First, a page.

image - Ratio of total bank capital per aset

image - Ratio of total bank credit per asset

image - Ratio of total bank securities per aset.

image - Ratio of total bank placement in central Bank per asset.

image - Ratio of total bank placement in other Bank per asset.

image - Ratio of total credit revenue per total revenue.

image - Log total assets of each bank

image - Ratio of number of bank office each bank per total bank office.

image - Ratio of number of bank per total population in an area, Multiplied by 1,000 (area of metropolitan city, or province).

image - Binary variable; 0 for bank operating in more than 1 province and 1 for bank operating in 1 province.

image - Change in local income per capita.

image - Change in unemployment rate

image - Bank age per 1000.

image - Ratio of bank net income per asset.

image - Ratio of bank liquid asset per total asset

image - Ratio of bank deposit per asset

The results of this model are then used as exogenus variable in the second model, Multiple Regression Equations. The second model utilizes data from 2016.1 to 2018.12 to reveal the sensitivity of depositors to risk of the observed banks through 36 equations.

In the second model, multiple regression equation is occupied. Equation 2 was tested to examine the impact of several variables on the change in amount of bank deposit, as follows:



image - The risk predicted in a bank in the period t+12; calculated from Equation 1

image - Average risk estimated at all banks in a metropolitan or provincial region at the beginning of the period t

image - Rate of return on deposit

image - Average rate of return on deposit

image - The natural log value of the ratio between the value of personal income to the number of commercial banks in a small metropolitan or provincial region

image - The natural log value of the number of offices in period t.

image - Natural log value of bank age in period t. Deposit natural log value.

In the first stage of the statistical measurement, i.e., empirical measurement of the sensitivity of depositors to bank risk, the risk needs to be defined, before the regression is run. Khorassani (2000) states that most of studies assessing bank failure use official definition and/or economic definition of a failed bank. For the purpose of this study, the official definition of a failed bank in Indonesia may not be appropriate, since it is bias in reflecting the probability of depositors loosing their money. Indonesian banking regulator has been proven inconsistent in determining whether a bank should be bailed out or closed. For instance, in November 2008, the authorities lowered minimum capital adequacy ratio (CAR) requirement from 8% to 0%, only to help a RDB survive, while a year earlier a slightly bigger bank was closed under the minimum CAR requirement of 8%. In this study we define a bank is at risk if the bank i) receives one of the three central bank’s financial assistance schemes, i.e., Intraday Liquidity Fund (locally known as FPI), Short-term Fund (FPJP), and Emergency Fund (FPD); ii) receives additional capital from the local government to satisfy the minimum CAR; and iii) experiences decline in GCG index.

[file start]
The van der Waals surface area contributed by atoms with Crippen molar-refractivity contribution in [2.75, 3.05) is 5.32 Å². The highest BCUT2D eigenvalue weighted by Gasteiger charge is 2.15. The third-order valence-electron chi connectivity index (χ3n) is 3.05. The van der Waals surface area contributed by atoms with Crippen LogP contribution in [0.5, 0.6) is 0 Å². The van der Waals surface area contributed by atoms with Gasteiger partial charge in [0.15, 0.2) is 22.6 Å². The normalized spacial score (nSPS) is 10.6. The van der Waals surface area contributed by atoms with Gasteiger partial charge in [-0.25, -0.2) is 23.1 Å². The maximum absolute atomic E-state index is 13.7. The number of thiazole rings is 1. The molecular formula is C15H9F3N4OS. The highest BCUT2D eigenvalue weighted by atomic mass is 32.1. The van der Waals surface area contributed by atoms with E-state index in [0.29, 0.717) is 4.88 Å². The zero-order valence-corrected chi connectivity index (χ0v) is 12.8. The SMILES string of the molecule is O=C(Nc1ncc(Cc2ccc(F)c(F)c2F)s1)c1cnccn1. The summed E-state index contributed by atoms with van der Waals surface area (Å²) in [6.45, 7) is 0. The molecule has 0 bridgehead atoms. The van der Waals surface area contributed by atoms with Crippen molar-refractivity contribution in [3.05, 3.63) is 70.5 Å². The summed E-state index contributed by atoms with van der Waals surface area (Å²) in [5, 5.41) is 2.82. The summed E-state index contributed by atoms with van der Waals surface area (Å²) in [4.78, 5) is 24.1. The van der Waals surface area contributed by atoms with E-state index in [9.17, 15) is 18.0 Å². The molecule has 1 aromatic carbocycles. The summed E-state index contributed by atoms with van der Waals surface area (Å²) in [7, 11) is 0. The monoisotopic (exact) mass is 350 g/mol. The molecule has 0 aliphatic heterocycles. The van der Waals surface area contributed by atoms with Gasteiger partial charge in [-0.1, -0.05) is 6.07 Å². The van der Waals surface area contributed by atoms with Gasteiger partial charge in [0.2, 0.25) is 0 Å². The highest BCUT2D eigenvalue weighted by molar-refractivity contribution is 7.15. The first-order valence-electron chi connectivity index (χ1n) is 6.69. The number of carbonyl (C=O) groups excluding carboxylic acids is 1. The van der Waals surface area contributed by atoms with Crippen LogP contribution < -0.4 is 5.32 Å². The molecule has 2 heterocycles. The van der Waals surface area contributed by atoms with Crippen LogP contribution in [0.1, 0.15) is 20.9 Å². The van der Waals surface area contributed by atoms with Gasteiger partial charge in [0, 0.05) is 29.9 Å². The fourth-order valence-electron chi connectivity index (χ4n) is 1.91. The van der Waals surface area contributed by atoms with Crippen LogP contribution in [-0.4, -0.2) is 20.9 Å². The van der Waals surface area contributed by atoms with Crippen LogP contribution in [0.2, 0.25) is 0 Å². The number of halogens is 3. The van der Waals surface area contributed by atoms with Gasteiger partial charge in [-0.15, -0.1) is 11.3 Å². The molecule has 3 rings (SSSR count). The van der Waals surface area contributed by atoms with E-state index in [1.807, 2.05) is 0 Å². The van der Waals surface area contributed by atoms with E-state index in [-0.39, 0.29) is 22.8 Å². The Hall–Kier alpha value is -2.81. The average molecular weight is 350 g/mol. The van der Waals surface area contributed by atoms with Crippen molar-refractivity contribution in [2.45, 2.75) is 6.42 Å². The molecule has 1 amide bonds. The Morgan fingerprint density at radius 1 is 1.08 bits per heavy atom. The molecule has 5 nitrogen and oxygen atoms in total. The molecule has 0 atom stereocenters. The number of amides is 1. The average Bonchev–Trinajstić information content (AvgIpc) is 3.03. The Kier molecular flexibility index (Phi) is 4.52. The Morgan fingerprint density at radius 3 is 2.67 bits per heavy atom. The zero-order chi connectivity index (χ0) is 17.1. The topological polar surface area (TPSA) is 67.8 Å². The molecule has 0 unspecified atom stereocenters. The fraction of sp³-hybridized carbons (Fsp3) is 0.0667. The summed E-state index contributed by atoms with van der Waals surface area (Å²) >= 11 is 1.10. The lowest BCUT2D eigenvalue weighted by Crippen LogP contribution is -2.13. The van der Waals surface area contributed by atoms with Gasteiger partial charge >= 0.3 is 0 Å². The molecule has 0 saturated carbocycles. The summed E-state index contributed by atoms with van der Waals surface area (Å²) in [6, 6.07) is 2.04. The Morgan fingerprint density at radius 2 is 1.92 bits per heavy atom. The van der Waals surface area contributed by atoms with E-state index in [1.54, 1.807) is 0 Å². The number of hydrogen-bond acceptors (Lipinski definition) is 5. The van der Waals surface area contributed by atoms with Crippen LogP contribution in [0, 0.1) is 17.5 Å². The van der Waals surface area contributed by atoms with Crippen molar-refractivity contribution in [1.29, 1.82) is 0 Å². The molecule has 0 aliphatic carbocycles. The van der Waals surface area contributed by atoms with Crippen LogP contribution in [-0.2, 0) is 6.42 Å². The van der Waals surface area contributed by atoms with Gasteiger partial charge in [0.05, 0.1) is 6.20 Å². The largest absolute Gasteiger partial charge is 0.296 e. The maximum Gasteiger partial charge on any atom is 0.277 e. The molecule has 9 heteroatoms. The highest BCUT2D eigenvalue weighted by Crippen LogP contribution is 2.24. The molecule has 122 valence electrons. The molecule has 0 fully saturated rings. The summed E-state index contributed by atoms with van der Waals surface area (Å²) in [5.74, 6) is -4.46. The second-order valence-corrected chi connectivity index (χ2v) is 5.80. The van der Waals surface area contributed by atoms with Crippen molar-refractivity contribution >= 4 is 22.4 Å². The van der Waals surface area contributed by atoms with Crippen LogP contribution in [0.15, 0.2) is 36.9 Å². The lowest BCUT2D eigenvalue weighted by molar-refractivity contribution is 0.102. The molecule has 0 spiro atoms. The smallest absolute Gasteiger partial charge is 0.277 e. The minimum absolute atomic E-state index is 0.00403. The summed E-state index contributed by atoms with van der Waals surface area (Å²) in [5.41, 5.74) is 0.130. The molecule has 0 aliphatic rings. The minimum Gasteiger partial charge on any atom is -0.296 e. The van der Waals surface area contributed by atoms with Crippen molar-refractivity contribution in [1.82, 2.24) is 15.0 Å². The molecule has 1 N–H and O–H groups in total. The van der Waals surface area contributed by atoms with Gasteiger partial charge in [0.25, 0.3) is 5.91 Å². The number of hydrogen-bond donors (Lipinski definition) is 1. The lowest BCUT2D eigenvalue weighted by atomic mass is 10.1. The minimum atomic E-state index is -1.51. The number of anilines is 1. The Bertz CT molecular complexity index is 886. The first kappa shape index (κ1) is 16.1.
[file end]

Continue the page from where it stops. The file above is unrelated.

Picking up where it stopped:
In the first equation, we conduct a regression of some variables on the binary figure (0 or 1) that reflects that the observed bank is at risk based on the abovementioned criteria. The variables include ratio of capital to total asset (Capast), ratios of loan to total asset (Creast), ratio of security to total asset (Secast), placement in Bank Indonesia (Plcbi), placement in other domestic banks (Plcob), the ratio of total loanof each bank to its total revenue (Invrev), natural log of total asset (Logast), age of bank (Age), number of bank office (Off), income per capita (Perinc), unemployment rate (Unem), the ratio of the number of banks to total population in an area (Bank), charter of a bank (Char), ratio of deposit to total asset (Depast), ratio of net income to total asset (Incast), and ratio of liquid asset to total asset (Liqast).

From the first equation regression, we obtain values of Risk (ertimated risk) that are then included in the second equation regression. In the second stage, we regress the predicted risk, natural log of the ratio of national income per capita to the number of banks nationwide (Lincprbk), return rate on bank deposits (Rdp), natural log of number of bank offices (Lnum), natural log of age of the bank (Lage), on the natural log of total bank deposit (Ldp), to assess the depositor sensitivity.

We conduct the above process using rolling regressions to cope with the short period of data, for the first equation. The variable Risk is obtained by multiplying the regression coefficients by the latest available values of the right hand side variables-namely values from t+30. The series of Risk values along with other independent variables in the Equation 2 are then regressed to the dependent variable, i.e., the natural log of total bank deposit (Ldp). The results of Equation 2 end up with series of multiple regression equations.

Empirical Results and Findings